Kaempfer: I can tell you one group of people that are huge supporters and ardent defenders of your show: Authors. I have several author friends that have appeared on your show, and we've all come to the same conclusion: Sunday Papers is the most author-friendly radio show in Chicago. You even read the books! Sad to say, but that's almost unheard of in this day and age. Has your own experience as an author (doing the publicity tours) affected the way you treat the authors on your show?
Kogan: That’s very nice to hear. I learned a valuable lesson many years ago, after Studs Terkel (photo), as a favor to my father, Herman, his great friend, interviewed me about my 1979 book “Dr. Night Life’s Chicago,” a guide to local taverns and saloons, with an introduction by Mike Royko. It was a magnificent show. I was humbled that Studs read from the books and selected all manner of appropriate music. I was stunned afterward and asked, “What’s the secret? Why was that so damn good?” “Read the book,” Studs said. “Read the book.” And so, that’s what I do. I read the books. My own experiences as a traveling author don’t really play into it. I don’t expect others to have read what I write, sadly.
Kaempfer: I'm currently researching Chicago history for my next novel, and it seems like every book about Chicago has a Foreword written by you. I know you've written 12 books, but have you kept count of how many Forewords you've written? And are you working on another book yourself?
Kogan: I have not. I never have taken any money for such chores and will only do so for books and authors I admire. I am currently writing, and am humbled to be doing so, an introduction for the University of Chicago Press’ republication of Royko’s first collection, “Up Against it,” first published in 1967 with an introduction by Bill Mauldin. Charles Osgood and I (photo) have a brand new collection of our Sidewalks columns coming out soon, cleverly titled “Sidewalks II” and I continue to slog away on a novel.
Kaempfer: I thought the obituary you wrote for former WCKG host and Tribune writer Terry Armour was beautifully written. In the last ten or fifteen years in addition to Terry, we've lost some of Chicago's media treasures, many of whom were also your friends. Mike Royko, Tim Weigel, Gene Siskel, Kup, Studs Terkel, Bob Collins, the list goes on and on. Do you think there is a new generation of writers and broadcasters that can have the same kind of impact they had, or are they part of Chicago's last great media generation?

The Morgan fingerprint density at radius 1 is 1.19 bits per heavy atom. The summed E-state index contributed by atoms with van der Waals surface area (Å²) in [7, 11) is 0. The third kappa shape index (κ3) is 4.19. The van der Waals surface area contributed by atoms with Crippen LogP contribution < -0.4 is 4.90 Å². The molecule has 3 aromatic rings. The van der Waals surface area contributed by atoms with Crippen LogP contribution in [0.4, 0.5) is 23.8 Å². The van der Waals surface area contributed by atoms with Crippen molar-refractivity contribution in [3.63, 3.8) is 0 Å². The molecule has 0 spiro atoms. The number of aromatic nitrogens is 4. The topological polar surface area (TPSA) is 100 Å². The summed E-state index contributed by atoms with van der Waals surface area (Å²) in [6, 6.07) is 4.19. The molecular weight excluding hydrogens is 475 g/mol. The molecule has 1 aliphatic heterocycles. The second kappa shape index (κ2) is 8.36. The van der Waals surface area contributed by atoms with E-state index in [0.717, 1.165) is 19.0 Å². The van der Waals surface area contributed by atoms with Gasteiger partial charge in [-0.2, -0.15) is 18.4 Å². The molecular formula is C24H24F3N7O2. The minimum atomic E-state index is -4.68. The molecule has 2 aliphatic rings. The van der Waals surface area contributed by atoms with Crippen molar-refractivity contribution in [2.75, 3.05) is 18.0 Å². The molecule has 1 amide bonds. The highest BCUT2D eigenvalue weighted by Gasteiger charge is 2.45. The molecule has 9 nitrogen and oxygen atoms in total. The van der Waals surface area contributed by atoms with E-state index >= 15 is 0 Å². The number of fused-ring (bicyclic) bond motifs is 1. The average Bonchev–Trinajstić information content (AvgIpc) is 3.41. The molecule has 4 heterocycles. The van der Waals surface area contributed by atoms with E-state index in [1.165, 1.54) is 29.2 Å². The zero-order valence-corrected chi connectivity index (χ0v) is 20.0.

Kogan: I do think we have seen, and may even be part of, the last great media generation in this city. Those you mention, and I wrote the obituaries for all of them except Collins (I did an in studio piece about him the morning after his death), and you could certainly add Ann Landers to that list, were devoted to varying degrees to the business and I have watched too many talented young people walk away from the what has become a relatively homogenized radio world, a gasping newspaper industry, a fractured TV market. Those you mention were people of great character, and thinking about them now I am not sure any could find jobs (no college, not attractive enough…etc) now in the fields in which they became giants.
Kaempfer: You were there for the sad demise of the Daily News in the late 70s. Do you think Chicago is destined to be one-newspaper town, or is there a chance we can save both of them?
Kogan: That was not a good time, the folding of the Daily News, and I fear that I might live to see a no-newspaper town. I am confident that journalism, reporting, narrative storytelling and all the other elements that are stuffed into the daily miracle that is a newspaper will remain but as for picking up a paper on the corner for a few quarters, I have my doubts.